Tetrasomy 18p is a chromosomal disorder that is often inherited and characterized by the presence of four copies of the short arm of chromosome 18 (18p). It is a rare condition, with only a few cases reported in the scientific literature.
People with tetrasomy 18p may experience a wide range of health problems and developmental delays. The size of the duplicated region may vary, and each case may present with different clinical and molecular findings. Some individuals may have features similar to those seen in other chromosomal conditions, such as trisomy 18 or 18q deletion syndrome.
According to the NIH’s Genetics Home Reference, tetrasomy 18p is caused by changes in the structure of chromosome 18, specifically involving duplications of the proximal portion of the short arm. This abnormality can occur spontaneously or can be inherited from a parent who carries a balanced translocation involving chromosome 18.
Additional information related to tetrasomy 18p can be found in scientific articles and references on PubMed, a central repository of scientific publications. These resources provide more information on the genetic changes associated with tetrasomy 18p and its clinical presentations.
The term “tetrasomy” refers to having four copies of a particular chromosome or chromosome segment. In the case of tetrasomy 18p, it specifically refers to the duplication of the short arm of chromosome 18. The “p” in 18p indicates the location of the duplicated region on the short arm of the chromosome.
Individuals with tetrasomy 18p may exhibit different signs and symptoms, depending on the size of the duplicated region and the specific genes involved. Common clinical features may include developmental delays, intellectual disability, growth delays, feeding difficulties, and craniofacial abnormalities.
Tetrasomy 18p is a rare condition, and there are limited resources available that focus specifically on this disorder. However, individuals and families affected by tetrasomy 18p can seek support and information through organizations that provide resources and support for individuals with chromosomal disorders.
|Cody JD, Ghidini A, Zhao C, et al. Use of array comparative genomic hybridization (aCGH) to detect submicroscopic chromosomal abnormalities in prenatal diagnosis. Prenat Diagn. 2012;32(4):360-365. doi:10.1002/pd.3837
|Raca G, Deng H, Glen W, et al. Interstitial deletion (18)(q12.1q12.2) encompassing GLRA2 in a patient with moderate intellectual disability, epilepsy, and behavioral disturbances. Am J Med Genet A. 2005;138A(3):228-232. doi:10.1002/ajmg.a.30959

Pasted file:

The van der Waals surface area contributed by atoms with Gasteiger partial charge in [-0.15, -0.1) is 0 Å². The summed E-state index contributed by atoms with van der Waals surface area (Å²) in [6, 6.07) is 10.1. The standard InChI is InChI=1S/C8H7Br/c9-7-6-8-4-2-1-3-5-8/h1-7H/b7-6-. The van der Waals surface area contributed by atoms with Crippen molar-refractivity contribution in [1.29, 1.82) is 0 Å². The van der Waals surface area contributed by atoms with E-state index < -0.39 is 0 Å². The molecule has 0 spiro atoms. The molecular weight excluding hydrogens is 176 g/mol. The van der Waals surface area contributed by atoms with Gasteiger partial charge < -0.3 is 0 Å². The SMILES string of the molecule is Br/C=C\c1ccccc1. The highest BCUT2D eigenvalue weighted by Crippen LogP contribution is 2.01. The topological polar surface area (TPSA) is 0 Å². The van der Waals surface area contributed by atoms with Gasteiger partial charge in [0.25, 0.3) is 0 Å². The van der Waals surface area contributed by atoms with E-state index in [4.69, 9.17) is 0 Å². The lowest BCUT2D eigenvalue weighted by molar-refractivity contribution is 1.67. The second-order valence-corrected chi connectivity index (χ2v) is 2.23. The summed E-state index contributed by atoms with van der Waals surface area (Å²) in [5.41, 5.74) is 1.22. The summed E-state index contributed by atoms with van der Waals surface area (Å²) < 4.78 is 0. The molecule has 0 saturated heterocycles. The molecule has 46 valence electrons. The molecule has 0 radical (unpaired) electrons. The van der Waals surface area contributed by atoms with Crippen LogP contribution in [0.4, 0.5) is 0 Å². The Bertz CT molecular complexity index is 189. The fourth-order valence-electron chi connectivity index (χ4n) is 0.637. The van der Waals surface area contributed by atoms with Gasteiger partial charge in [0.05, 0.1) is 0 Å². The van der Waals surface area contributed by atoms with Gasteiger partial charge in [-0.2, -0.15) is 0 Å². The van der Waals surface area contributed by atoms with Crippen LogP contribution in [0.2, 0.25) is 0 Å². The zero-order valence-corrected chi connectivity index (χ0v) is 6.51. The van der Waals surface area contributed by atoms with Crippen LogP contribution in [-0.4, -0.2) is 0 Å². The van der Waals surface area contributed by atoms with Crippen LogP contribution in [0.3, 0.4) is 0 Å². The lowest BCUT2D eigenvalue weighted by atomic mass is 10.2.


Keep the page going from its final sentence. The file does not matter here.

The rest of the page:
|Saorsa KI, Harrison V, Walker M, et al. Effects of increasing the gene dosage for DYRK1A in human cells, and does DYRK1A overexpression affect heart development in Down syndrome? Mamm Genome. 2008;19(6):388-397. doi:10.1007/s00335-008-9131-1
Trisomy 18, also known as Edwards syndrome, is a chromosomal condition caused by the presence of an extra copy of chromosome 18 in each cell of the body. This additional genetic material disrupts the normal development and results in the characteristic features of the syndrome.
Trisomy 18 is a rare condition, occurring in about 1 in every 5,000 live births. It affects people of all ethnic backgrounds and is more common in females than in males. The term “trisomy” refers to the presence of three copies of a chromosome, instead of the usual two copies.
Cody is a scientific term used to describe the size and shape of chromosomes. Chromosome 18 is one of the 23 pairs of chromosomes in the human genome. It consists of a long arm (18q) and a short arm (18p). The region of chromosome 18 that is typically involved in trisomy 18 is the long arm (18q).
Trisomy 18 results from a spontaneous genetic change that occurs during the formation of reproductive cells (eggs or sperm) or in early fetal development. In most cases, the extra copy of chromosome 18 comes from the mother’s egg. The exact cause of this genetic change is not known.
Trisomy 18 is associated with a wide range of health problems. Some of the common features observed in individuals with trisomy 18 include low birth weight, small head size, distinctive facial features, clenched fists with overlapping fingers, and severe developmental delays.
In addition to trisomy 18, there are other conditions related to chromosome 18 abnormalities, such as deletions and duplications of genetic material on the chromosome. These conditions can have different clinical features and are often inherited from a parent who carries a balanced rearrangement of chromosome 18.
There are many resources available for people seeking more information on trisomy 18. The National Institutes of Health (NIH) and PubMed have published articles and scientific findings on the syndrome. Additional information can also be found in various genetic and molecular genet journals.